1. A very gradual increase supplied to the patient while putting him under. If this be carefully regulated, so that the quantity of vapor reaches the maximum by almost imperceptible degrees, two disagreeable and dangerous symptoms (struggling and vomiting) are almost invariably done away with. This is attained by attending to the amount of compression given to the bulb. At the start, during several respirations, only the slightest compression is used. A slightly deeper compression of the bulb is made for several ensuing respirations, and so on until a full compression is reached, which is kept up until the reflexes are abolished.

2. Once the patient is under the amount must be reduced to the minimum, or something approaching it, and by continuing to supply him constantly with this minimum dose complete anæs

thesia may be maintained continuously for hours with perfect safety. Am. Journal Med. Sciences.


Since the introduction of eucaine hydrochlorate into the Out-patient Surgical Department of the Jefferson Hospital, cocaine has been placed on the shelf. At one time this Department used cocaine quite extensively as the means of inducing local anesthesia; but alarming symptoms from its use in some of the cases caused its banishment, and not a drop of cocaine solution has been used in this Department since last July. Prof. Brinton admires eucaine hydrochlorate because it is rapid in action, safe, produces positive and prolonged anesthesia, and causes no serious after-effects. He never misses a chance to use it in minor surgical operations before the class. In minor surgical operations, such as the removal of a toe-nail or small tumor, the amputation of a finger or a toe, the extraction of a splinter, etc., he recommends the use of from one to two drachms of a five per cent. solution hypodermically, and insists on waiting five minutes after the injection is made for complete anæsthesia. Last month Dr. J. Chambers Da Costa operated on a case of Albert's disease (bursitis of the retrocalcaneal bursa and periostitis at the insertion of the tendo-Achilles). The operation consisted of incision of the bursa, removal of osteophytes from the os calcis, curetting of the bursal sac, etc., and closure of the wound with four stitches. The operation was entirely painless and made a good impression on the class.-Dunglison's College and Clinical Record.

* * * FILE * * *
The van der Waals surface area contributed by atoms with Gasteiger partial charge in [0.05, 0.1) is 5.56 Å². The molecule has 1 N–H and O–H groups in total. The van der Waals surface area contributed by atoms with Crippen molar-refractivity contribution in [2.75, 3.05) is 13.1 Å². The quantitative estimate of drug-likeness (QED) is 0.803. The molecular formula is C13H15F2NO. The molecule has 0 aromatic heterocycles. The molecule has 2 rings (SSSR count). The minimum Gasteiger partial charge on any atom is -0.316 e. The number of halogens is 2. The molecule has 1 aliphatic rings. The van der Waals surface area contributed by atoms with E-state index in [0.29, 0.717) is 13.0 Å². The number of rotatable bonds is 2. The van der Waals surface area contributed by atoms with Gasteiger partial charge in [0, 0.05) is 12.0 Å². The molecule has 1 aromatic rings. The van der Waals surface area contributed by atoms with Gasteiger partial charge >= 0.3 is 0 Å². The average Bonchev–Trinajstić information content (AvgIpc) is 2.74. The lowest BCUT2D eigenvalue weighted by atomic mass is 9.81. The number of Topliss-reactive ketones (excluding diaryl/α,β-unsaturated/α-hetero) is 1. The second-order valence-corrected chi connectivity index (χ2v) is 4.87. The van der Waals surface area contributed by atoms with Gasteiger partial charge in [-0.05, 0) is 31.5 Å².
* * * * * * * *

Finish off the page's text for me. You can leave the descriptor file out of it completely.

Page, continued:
Numerous reports of the advantages of eucaine over cocaine as a local anesthetic surgery have attacted a good deal of attention to this drug. It is reported to be about equal in effectiveness to cocaine, and to be free from danger of poisonous effects.

A recent report by Wüstefeld tends to show that it is not as free from ill effects as previous reports have shown. Wüstefeld noted a temporary smarting on instillation of a five-per-cent. solution of eucaine followed by injection of the conjunctiva. The anaesthesia produced was complete, and lasted about as long as that produced by cocaine.

The statement of Vinci, that no dilatation of the pupil or disturbance of accommodation results from its use was not borne out by the observations of Wüstefeld, who found that in almost all his cases dilatation of the pupil and paresis of accommodation ensued.